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C. Strategies for Binning


The essential result to take from Table 7 is that one should always set the camera software to bin the images upon readout. The choice of what binning to use will be driven by the seeing, the use or not of the focal reducing lens, and the need for good spatial sampling. The seeing at Andreas Observatory is never good enough to take advantage of the unbinned spatial sampling of the spectrograph, even using the focal reducing lens. Ideally, one would like to have a pixel-scale that is about 1/3 of the seeing disk. The best seeing at Andreas Observatory is about 2''. It is not unusual to have seeing of closer to 3''. These numbers dictate a binning of 2 or 3 pixels in the spatial direction only! Binning along the spectral axis is usually a bad idea.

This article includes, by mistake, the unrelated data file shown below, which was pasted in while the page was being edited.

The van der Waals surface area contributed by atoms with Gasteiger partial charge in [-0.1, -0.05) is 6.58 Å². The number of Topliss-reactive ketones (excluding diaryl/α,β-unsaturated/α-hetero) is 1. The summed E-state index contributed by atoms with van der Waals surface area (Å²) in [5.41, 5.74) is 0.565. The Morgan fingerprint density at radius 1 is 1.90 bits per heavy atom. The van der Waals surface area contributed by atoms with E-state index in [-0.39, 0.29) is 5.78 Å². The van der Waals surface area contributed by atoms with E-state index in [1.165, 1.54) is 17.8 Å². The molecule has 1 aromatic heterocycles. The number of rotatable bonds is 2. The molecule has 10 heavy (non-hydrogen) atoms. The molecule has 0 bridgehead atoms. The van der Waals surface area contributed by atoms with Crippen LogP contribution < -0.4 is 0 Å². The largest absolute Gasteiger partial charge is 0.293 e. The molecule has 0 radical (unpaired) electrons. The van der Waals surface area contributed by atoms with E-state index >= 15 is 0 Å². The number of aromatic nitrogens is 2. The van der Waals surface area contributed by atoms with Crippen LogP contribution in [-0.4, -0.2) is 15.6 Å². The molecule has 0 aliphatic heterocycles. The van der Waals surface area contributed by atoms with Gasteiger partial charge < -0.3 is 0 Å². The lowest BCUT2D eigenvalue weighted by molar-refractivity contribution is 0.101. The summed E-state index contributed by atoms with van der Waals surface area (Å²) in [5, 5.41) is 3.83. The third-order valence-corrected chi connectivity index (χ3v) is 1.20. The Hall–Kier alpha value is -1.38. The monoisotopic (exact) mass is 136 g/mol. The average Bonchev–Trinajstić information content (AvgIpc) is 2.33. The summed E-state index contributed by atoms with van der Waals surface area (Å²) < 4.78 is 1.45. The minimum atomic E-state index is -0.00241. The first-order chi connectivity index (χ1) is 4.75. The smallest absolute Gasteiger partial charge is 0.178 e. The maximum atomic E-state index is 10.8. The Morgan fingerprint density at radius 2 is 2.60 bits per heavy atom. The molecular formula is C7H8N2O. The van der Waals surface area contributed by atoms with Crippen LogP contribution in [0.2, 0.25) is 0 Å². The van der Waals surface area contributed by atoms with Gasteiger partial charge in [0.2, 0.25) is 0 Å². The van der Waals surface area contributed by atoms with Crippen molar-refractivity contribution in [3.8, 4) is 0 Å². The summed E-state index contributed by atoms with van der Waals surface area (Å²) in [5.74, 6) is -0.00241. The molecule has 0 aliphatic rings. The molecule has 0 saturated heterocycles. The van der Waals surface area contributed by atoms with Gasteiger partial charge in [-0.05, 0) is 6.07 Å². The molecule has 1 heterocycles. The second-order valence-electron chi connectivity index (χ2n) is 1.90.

There are two reasons why one wants to have the images binned upon readout, rather than binning them during reduction. The first, and less important, is simple economy. A 1 x n-binned image is only 1/n as large as an unbinned image, and takes 1/n as long to read out. The second reason is that read noise is per pixel. This means that an image that is read out with 1 x n binning has less read noise per unit area than an unbinned image.


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Updated: 2011 August 18 [pbe]